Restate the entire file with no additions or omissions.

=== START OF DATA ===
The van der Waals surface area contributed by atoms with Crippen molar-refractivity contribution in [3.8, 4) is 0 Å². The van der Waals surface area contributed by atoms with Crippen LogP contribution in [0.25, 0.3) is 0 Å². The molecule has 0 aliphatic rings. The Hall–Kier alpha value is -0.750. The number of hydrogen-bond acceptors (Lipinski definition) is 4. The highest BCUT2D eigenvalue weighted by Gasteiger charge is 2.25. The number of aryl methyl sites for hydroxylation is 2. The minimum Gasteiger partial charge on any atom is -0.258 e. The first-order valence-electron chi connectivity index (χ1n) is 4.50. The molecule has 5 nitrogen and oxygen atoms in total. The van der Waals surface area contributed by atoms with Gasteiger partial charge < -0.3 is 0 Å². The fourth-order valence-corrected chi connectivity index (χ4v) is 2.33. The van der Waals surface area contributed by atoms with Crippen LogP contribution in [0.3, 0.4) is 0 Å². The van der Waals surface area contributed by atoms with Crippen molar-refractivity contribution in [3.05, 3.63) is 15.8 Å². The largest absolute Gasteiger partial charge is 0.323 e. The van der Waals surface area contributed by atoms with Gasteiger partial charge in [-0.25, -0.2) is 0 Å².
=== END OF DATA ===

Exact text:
The van der Waals surface area contributed by atoms with Crippen molar-refractivity contribution in [3.8, 4) is 0 Å². The van der Waals surface area contributed by atoms with Crippen LogP contribution in [0.25, 0.3) is 0 Å². The molecule has 0 aliphatic rings. The Hall–Kier alpha value is -0.750. The number of hydrogen-bond acceptors (Lipinski definition) is 4. The highest BCUT2D eigenvalue weighted by Gasteiger charge is 2.25. The number of aryl methyl sites for hydroxylation is 2. The minimum Gasteiger partial charge on any atom is -0.258 e. The first-order valence-electron chi connectivity index (χ1n) is 4.50. The molecule has 5 nitrogen and oxygen atoms in total. The van der Waals surface area contributed by atoms with Gasteiger partial charge < -0.3 is 0 Å². The fourth-order valence-corrected chi connectivity index (χ4v) is 2.33. The van der Waals surface area contributed by atoms with Crippen LogP contribution in [0.3, 0.4) is 0 Å². The van der Waals surface area contributed by atoms with Crippen molar-refractivity contribution in [3.05, 3.63) is 15.8 Å². The largest absolute Gasteiger partial charge is 0.323 e. The van der Waals surface area contributed by atoms with Gasteiger partial charge in [-0.25, -0.2) is 0 Å².